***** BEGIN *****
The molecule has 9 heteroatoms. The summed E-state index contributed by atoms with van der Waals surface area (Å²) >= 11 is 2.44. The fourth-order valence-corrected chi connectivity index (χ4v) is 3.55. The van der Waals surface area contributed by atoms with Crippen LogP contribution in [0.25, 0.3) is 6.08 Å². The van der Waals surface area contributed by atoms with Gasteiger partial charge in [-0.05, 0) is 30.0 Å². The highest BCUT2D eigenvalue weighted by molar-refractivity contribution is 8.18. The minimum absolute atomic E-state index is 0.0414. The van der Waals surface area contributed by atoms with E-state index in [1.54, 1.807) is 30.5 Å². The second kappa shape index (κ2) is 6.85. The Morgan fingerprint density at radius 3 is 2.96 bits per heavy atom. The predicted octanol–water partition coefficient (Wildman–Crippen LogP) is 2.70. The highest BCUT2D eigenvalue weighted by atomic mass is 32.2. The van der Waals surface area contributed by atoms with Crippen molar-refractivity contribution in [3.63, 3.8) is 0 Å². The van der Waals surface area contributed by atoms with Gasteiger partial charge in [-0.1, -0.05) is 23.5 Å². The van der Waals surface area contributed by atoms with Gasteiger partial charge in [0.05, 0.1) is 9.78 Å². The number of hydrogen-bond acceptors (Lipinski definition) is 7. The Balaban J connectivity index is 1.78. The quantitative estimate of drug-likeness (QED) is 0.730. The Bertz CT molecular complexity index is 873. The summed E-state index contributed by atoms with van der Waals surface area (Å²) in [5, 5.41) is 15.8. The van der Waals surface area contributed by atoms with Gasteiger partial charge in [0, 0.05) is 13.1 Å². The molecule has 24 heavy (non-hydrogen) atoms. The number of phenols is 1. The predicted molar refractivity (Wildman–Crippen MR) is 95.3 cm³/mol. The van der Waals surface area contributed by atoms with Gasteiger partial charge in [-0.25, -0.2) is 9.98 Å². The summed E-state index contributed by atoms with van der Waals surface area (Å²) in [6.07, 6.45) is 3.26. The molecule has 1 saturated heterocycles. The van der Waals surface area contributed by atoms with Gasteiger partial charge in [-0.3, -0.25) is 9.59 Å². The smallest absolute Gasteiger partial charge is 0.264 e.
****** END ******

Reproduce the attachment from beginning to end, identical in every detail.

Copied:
The molecule has 9 heteroatoms. The summed E-state index contributed by atoms with van der Waals surface area (Å²) >= 11 is 2.44. The fourth-order valence-corrected chi connectivity index (χ4v) is 3.55. The van der Waals surface area contributed by atoms with Crippen LogP contribution in [0.25, 0.3) is 6.08 Å². The van der Waals surface area contributed by atoms with Gasteiger partial charge in [-0.05, 0) is 30.0 Å². The highest BCUT2D eigenvalue weighted by molar-refractivity contribution is 8.18. The minimum absolute atomic E-state index is 0.0414. The van der Waals surface area contributed by atoms with E-state index in [1.54, 1.807) is 30.5 Å². The second kappa shape index (κ2) is 6.85. The Morgan fingerprint density at radius 3 is 2.96 bits per heavy atom. The predicted octanol–water partition coefficient (Wildman–Crippen LogP) is 2.70. The highest BCUT2D eigenvalue weighted by atomic mass is 32.2. The van der Waals surface area contributed by atoms with Crippen molar-refractivity contribution in [3.63, 3.8) is 0 Å². The van der Waals surface area contributed by atoms with Gasteiger partial charge in [-0.1, -0.05) is 23.5 Å². The van der Waals surface area contributed by atoms with Gasteiger partial charge in [0.05, 0.1) is 9.78 Å². The number of hydrogen-bond acceptors (Lipinski definition) is 7. The Balaban J connectivity index is 1.78. The quantitative estimate of drug-likeness (QED) is 0.730. The Bertz CT molecular complexity index is 873. The summed E-state index contributed by atoms with van der Waals surface area (Å²) in [5, 5.41) is 15.8. The van der Waals surface area contributed by atoms with Gasteiger partial charge in [0, 0.05) is 13.1 Å². The molecule has 24 heavy (non-hydrogen) atoms. The number of phenols is 1. The predicted molar refractivity (Wildman–Crippen MR) is 95.3 cm³/mol. The van der Waals surface area contributed by atoms with Gasteiger partial charge in [-0.25, -0.2) is 9.98 Å². The summed E-state index contributed by atoms with van der Waals surface area (Å²) in [6.07, 6.45) is 3.26. The molecule has 1 saturated heterocycles. The van der Waals surface area contributed by atoms with Gasteiger partial charge in [-0.3, -0.25) is 9.59 Å². The smallest absolute Gasteiger partial charge is 0.264 e.